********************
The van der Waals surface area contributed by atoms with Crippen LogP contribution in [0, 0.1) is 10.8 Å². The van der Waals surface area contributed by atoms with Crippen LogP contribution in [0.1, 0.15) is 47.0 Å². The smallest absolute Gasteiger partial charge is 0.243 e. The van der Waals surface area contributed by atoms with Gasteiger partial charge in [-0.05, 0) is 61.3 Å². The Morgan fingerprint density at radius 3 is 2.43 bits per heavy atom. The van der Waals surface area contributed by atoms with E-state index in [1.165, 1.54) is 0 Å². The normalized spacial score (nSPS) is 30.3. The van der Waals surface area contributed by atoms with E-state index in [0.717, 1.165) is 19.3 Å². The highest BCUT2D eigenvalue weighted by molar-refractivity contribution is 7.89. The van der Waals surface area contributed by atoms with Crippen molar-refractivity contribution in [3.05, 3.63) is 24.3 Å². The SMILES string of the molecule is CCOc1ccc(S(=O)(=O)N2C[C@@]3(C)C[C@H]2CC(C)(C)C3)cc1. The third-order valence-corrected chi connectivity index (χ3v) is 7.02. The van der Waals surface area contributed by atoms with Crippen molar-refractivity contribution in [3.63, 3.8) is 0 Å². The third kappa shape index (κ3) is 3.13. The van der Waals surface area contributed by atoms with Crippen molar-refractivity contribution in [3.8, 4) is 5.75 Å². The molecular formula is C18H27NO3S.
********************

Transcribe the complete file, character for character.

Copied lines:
The van der Waals surface area contributed by atoms with Crippen LogP contribution in [0, 0.1) is 10.8 Å². The van der Waals surface area contributed by atoms with Crippen LogP contribution in [0.1, 0.15) is 47.0 Å². The smallest absolute Gasteiger partial charge is 0.243 e. The van der Waals surface area contributed by atoms with Gasteiger partial charge in [-0.05, 0) is 61.3 Å². The Morgan fingerprint density at radius 3 is 2.43 bits per heavy atom. The van der Waals surface area contributed by atoms with E-state index in [1.165, 1.54) is 0 Å². The normalized spacial score (nSPS) is 30.3. The van der Waals surface area contributed by atoms with E-state index in [0.717, 1.165) is 19.3 Å². The highest BCUT2D eigenvalue weighted by molar-refractivity contribution is 7.89. The van der Waals surface area contributed by atoms with Crippen molar-refractivity contribution in [3.05, 3.63) is 24.3 Å². The SMILES string of the molecule is CCOc1ccc(S(=O)(=O)N2C[C@@]3(C)C[C@H]2CC(C)(C)C3)cc1. The third-order valence-corrected chi connectivity index (χ3v) is 7.02. The van der Waals surface area contributed by atoms with Crippen molar-refractivity contribution in [3.63, 3.8) is 0 Å². The third kappa shape index (κ3) is 3.13. The van der Waals surface area contributed by atoms with Crippen molar-refractivity contribution in [3.8, 4) is 5.75 Å². The molecular formula is C18H27NO3S.